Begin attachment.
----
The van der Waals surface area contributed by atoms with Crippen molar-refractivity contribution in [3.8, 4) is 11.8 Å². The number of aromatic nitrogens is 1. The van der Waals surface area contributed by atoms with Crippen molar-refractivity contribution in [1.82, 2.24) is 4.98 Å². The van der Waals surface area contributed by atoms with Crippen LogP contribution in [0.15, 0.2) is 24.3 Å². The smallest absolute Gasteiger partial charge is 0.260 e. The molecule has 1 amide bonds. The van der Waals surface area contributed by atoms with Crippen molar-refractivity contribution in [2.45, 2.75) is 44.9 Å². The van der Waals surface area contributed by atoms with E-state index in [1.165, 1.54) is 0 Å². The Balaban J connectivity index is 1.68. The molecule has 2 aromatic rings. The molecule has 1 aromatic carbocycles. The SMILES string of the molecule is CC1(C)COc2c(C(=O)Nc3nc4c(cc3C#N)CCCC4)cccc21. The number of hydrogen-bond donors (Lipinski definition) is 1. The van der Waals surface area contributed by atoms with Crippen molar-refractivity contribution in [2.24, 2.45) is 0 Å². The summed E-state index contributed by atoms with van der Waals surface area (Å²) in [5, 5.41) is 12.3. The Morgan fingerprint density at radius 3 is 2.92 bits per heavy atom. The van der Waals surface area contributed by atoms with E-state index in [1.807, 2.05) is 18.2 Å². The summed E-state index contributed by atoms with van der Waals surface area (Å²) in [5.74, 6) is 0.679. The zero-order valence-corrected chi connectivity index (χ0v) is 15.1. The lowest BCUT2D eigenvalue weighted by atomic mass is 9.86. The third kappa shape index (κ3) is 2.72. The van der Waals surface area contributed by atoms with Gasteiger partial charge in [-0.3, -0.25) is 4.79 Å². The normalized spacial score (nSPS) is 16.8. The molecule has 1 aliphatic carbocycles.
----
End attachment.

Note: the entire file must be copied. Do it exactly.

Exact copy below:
The van der Waals surface area contributed by atoms with Crippen molar-refractivity contribution in [3.8, 4) is 11.8 Å². The number of aromatic nitrogens is 1. The van der Waals surface area contributed by atoms with Crippen molar-refractivity contribution in [1.82, 2.24) is 4.98 Å². The van der Waals surface area contributed by atoms with Crippen LogP contribution in [0.15, 0.2) is 24.3 Å². The smallest absolute Gasteiger partial charge is 0.260 e. The molecule has 1 amide bonds. The van der Waals surface area contributed by atoms with Crippen molar-refractivity contribution in [2.45, 2.75) is 44.9 Å². The van der Waals surface area contributed by atoms with E-state index in [1.165, 1.54) is 0 Å². The Balaban J connectivity index is 1.68. The molecule has 2 aromatic rings. The molecule has 1 aromatic carbocycles. The SMILES string of the molecule is CC1(C)COc2c(C(=O)Nc3nc4c(cc3C#N)CCCC4)cccc21. The number of hydrogen-bond donors (Lipinski definition) is 1. The van der Waals surface area contributed by atoms with Crippen molar-refractivity contribution in [2.24, 2.45) is 0 Å². The summed E-state index contributed by atoms with van der Waals surface area (Å²) in [5, 5.41) is 12.3. The Morgan fingerprint density at radius 3 is 2.92 bits per heavy atom. The van der Waals surface area contributed by atoms with E-state index in [1.807, 2.05) is 18.2 Å². The summed E-state index contributed by atoms with van der Waals surface area (Å²) in [5.74, 6) is 0.679. The zero-order valence-corrected chi connectivity index (χ0v) is 15.1. The lowest BCUT2D eigenvalue weighted by atomic mass is 9.86. The third kappa shape index (κ3) is 2.72. The van der Waals surface area contributed by atoms with Gasteiger partial charge in [-0.3, -0.25) is 4.79 Å². The normalized spacial score (nSPS) is 16.8. The molecule has 1 aliphatic carbocycles.